About 50 residents came to talk about safety and improvements for Crest Lake Park at the Skycrest Neighbors Association meeting Tuesday.
Residents challenged themselves to come up with 30 days of events to have in Crest Lake Park as a way to invite people back to the public space.
But opening the bathrooms and getting better lighting for the park dominated the more than an hour-and-a-half long neighbors meeting.
JoAnna Siskin, president of the Skycrest Neighbors Association, said the meetings normally do not have so many participants or go so long.
But the meetings usually don't have four members of Clearwater Police, including Chief Anthony Holloway, in attendance. They were there to hear residents' thoughts and answer questions about safety in the wake of the Jan. 6 stabbing of Jason Paul.
After hearing about the success of the Farmers Almanac sale to help the Skycrest Community Garden — they raised $249 — neighbors heard from police.
Officers talked about the importance of the bathroom closing as part of the city’s overall strategy to move homeless people from the streets to social services.
“I think the bathrooms closed played a vital role in the homeless initiatives,” Major Dan Slaughter said. “It’s a long-term strategy. It's not to run them out of the park. It's to get them into service."
Homeowners who live near the park said they noticed the decrease of homeless activity in the park since the bathrooms closed.
Slaughter also said that police patrol the park, frequenting it on average three times a day. Officers talked about other programs available to residents to help them meet their neighbors and become more involved through volunteer police efforts in the neighborhood and Crest Lake Park.
“There is a lot of discussion about the park and where it is going long term,” Slaughter said.
Those discussions include major changes to the park, but they would not come for years, officials have said.
Sign up for the free Clearwater Patch email newsletter to read more stories about the issues that matter to your community.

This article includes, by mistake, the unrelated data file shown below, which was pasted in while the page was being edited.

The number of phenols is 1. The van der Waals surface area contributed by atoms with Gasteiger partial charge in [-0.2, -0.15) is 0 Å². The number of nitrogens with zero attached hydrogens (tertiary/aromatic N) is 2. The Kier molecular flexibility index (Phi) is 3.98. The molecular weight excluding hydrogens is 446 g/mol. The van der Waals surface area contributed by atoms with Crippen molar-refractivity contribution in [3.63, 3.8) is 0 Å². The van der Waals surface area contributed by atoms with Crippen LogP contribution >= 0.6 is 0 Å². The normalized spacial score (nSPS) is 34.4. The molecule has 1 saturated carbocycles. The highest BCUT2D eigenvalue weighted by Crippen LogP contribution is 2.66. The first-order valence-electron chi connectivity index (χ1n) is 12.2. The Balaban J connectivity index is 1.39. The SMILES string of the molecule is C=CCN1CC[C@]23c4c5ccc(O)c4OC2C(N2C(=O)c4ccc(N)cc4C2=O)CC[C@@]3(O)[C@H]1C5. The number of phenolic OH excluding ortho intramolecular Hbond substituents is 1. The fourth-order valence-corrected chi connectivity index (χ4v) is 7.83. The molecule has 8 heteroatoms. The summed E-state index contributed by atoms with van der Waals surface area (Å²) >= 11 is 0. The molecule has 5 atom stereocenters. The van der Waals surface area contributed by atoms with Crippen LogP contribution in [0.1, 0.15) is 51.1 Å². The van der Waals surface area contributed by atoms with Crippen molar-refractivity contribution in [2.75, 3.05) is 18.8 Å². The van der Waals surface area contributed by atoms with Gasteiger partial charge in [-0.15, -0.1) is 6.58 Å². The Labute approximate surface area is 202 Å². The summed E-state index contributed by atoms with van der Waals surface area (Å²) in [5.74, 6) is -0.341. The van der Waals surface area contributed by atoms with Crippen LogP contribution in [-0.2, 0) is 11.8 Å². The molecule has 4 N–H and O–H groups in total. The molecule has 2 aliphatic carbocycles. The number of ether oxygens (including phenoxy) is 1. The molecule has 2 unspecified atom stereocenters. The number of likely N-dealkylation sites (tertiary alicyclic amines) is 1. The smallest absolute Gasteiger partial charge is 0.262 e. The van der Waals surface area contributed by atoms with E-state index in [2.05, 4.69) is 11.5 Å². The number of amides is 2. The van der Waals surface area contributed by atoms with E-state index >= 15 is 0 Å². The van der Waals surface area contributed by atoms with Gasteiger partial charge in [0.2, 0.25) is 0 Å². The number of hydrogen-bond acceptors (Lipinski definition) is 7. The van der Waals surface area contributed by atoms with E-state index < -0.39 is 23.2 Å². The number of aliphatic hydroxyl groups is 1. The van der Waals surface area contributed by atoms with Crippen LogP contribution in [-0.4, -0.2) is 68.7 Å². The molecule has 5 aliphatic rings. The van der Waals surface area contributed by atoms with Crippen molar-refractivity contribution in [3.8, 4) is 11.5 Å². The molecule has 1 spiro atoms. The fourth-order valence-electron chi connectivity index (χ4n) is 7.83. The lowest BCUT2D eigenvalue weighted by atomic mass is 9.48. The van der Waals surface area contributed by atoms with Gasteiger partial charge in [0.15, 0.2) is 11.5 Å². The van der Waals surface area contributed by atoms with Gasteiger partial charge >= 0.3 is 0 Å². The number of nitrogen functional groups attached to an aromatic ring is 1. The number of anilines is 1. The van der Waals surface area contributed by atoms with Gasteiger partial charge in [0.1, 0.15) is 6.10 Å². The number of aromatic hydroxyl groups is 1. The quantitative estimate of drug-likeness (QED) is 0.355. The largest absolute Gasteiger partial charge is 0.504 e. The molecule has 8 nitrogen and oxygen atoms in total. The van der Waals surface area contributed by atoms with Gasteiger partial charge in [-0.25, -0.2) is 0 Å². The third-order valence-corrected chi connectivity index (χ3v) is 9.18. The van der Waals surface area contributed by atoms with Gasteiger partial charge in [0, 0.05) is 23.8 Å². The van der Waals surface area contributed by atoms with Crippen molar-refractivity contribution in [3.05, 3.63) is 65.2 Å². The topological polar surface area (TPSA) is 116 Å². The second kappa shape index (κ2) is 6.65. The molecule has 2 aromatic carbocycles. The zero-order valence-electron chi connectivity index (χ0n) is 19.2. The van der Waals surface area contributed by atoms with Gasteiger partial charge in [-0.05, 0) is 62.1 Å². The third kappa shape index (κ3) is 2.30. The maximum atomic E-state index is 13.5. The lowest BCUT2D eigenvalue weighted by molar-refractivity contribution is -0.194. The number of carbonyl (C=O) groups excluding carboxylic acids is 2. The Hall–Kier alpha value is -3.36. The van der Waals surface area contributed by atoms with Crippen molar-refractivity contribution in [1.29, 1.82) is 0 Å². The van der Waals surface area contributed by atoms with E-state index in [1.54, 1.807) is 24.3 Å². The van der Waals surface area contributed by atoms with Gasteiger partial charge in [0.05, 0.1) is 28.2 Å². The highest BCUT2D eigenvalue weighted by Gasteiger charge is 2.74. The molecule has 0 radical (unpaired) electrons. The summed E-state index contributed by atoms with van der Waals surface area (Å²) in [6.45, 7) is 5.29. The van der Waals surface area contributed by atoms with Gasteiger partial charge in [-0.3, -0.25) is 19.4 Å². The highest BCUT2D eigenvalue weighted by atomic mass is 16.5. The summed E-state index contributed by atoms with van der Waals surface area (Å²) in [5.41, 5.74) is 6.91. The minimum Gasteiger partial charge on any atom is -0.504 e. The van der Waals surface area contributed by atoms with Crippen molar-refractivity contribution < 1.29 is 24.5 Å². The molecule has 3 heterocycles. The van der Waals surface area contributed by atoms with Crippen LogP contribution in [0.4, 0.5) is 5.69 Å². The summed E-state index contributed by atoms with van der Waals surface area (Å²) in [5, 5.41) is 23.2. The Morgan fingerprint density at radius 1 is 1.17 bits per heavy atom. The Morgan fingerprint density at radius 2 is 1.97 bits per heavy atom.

Siskin said city officials explained the bathroom closing is due to concerns about both the budget and the homeless. In the short term, some homeowners said they could take over cleaning and closing duties of the bathrooms in an effort to reopen them.
“If this city can spend $150,000 to redo bathrooms on the beach and spend $120,000 to put a fence up around the library, surely they can spend $5,000 to clean those bathrooms” Siskin said.
Some neighbors do not mind the bathroom closure. However, it might be curbing use of the park by tourists and groups from outside Clearwater.
Carl Schrader, president of the Clearwater Neighborhoods Coalition, made a 30-day challenge to spend at least an hour a day in the park.
He shared some of his finding from his first few days walking and talking to park users.
Schrader said many tourists use the park. The Tampa Bay Chihuahua Club tried out the Doggie Days dog park. Members drove from Wesley Chapel and Tampa. They came to a welcoming park for their dogs, they said to him, but they had nowhere to go because the bathrooms are welded shut.
Schrader said the next neigborhood association meeting is Feb. 4. He encouraged residents to prove that they should fight for changes like opening the bathrooms at Crest Lake Park.
“This is something that can draw Clearwater together,” Schrader said.
In an effort to draw more people to the park, Skycrest residents also challenged themselves to develop a plan to bring more people to the park. The 30 days of events at Crest Lake Park include ideas like a neighbor gathering night, spoken word performances, sidewalk chalk art and a candlelight vigil.
But if the group is able to get the 30 days of events going they would have to pay to bring in portolets.
- How Can Crest Lake Park Be Improved?
- What Are Your Ideas for Fun at Crest Lake Park?
- Stabbing Sparks Question of Safety at Crest Lake Park
- What Clearwater's Saying: Safety at Crest Lake Park